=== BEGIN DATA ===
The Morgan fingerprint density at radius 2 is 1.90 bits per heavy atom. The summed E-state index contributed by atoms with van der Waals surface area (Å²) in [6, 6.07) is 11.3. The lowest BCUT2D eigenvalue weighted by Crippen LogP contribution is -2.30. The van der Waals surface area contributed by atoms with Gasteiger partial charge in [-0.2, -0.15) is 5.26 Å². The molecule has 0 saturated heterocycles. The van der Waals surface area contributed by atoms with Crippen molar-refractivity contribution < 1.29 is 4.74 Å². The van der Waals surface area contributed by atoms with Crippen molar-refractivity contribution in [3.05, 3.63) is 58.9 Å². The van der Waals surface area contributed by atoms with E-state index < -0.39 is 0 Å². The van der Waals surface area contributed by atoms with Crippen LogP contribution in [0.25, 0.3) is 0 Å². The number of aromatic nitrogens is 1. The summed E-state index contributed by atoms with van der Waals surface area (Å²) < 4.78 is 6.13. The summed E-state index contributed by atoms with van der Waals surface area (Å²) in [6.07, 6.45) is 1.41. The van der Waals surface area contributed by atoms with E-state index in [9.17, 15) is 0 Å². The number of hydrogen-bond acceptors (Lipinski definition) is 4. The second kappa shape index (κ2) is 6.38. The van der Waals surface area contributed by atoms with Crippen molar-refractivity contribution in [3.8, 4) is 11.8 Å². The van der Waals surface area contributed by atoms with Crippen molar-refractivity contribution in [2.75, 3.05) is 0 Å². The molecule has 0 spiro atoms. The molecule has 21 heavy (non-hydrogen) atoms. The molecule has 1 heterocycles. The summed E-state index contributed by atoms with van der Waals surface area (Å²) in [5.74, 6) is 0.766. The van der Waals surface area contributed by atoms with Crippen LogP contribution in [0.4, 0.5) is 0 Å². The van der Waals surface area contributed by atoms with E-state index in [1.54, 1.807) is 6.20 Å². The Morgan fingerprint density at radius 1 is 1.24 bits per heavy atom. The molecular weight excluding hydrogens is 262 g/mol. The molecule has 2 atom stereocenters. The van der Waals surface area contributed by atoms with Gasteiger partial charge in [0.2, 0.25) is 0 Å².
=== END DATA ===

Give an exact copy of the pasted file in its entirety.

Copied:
The Morgan fingerprint density at radius 2 is 1.90 bits per heavy atom. The summed E-state index contributed by atoms with van der Waals surface area (Å²) in [6, 6.07) is 11.3. The lowest BCUT2D eigenvalue weighted by Crippen LogP contribution is -2.30. The van der Waals surface area contributed by atoms with Gasteiger partial charge in [-0.2, -0.15) is 5.26 Å². The molecule has 0 saturated heterocycles. The van der Waals surface area contributed by atoms with Crippen molar-refractivity contribution < 1.29 is 4.74 Å². The van der Waals surface area contributed by atoms with Crippen molar-refractivity contribution in [3.05, 3.63) is 58.9 Å². The van der Waals surface area contributed by atoms with E-state index < -0.39 is 0 Å². The van der Waals surface area contributed by atoms with Crippen LogP contribution in [0.25, 0.3) is 0 Å². The number of aromatic nitrogens is 1. The summed E-state index contributed by atoms with van der Waals surface area (Å²) < 4.78 is 6.13. The summed E-state index contributed by atoms with van der Waals surface area (Å²) in [6.07, 6.45) is 1.41. The van der Waals surface area contributed by atoms with E-state index in [9.17, 15) is 0 Å². The number of hydrogen-bond acceptors (Lipinski definition) is 4. The second kappa shape index (κ2) is 6.38. The van der Waals surface area contributed by atoms with Crippen molar-refractivity contribution in [3.8, 4) is 11.8 Å². The van der Waals surface area contributed by atoms with Crippen molar-refractivity contribution in [2.75, 3.05) is 0 Å². The molecule has 0 spiro atoms. The molecule has 21 heavy (non-hydrogen) atoms. The molecule has 1 heterocycles. The summed E-state index contributed by atoms with van der Waals surface area (Å²) in [5.74, 6) is 0.766. The van der Waals surface area contributed by atoms with Crippen LogP contribution in [0.4, 0.5) is 0 Å². The van der Waals surface area contributed by atoms with E-state index in [1.54, 1.807) is 6.20 Å². The Morgan fingerprint density at radius 1 is 1.24 bits per heavy atom. The molecular weight excluding hydrogens is 262 g/mol. The molecule has 2 atom stereocenters. The van der Waals surface area contributed by atoms with Gasteiger partial charge in [0.2, 0.25) is 0 Å².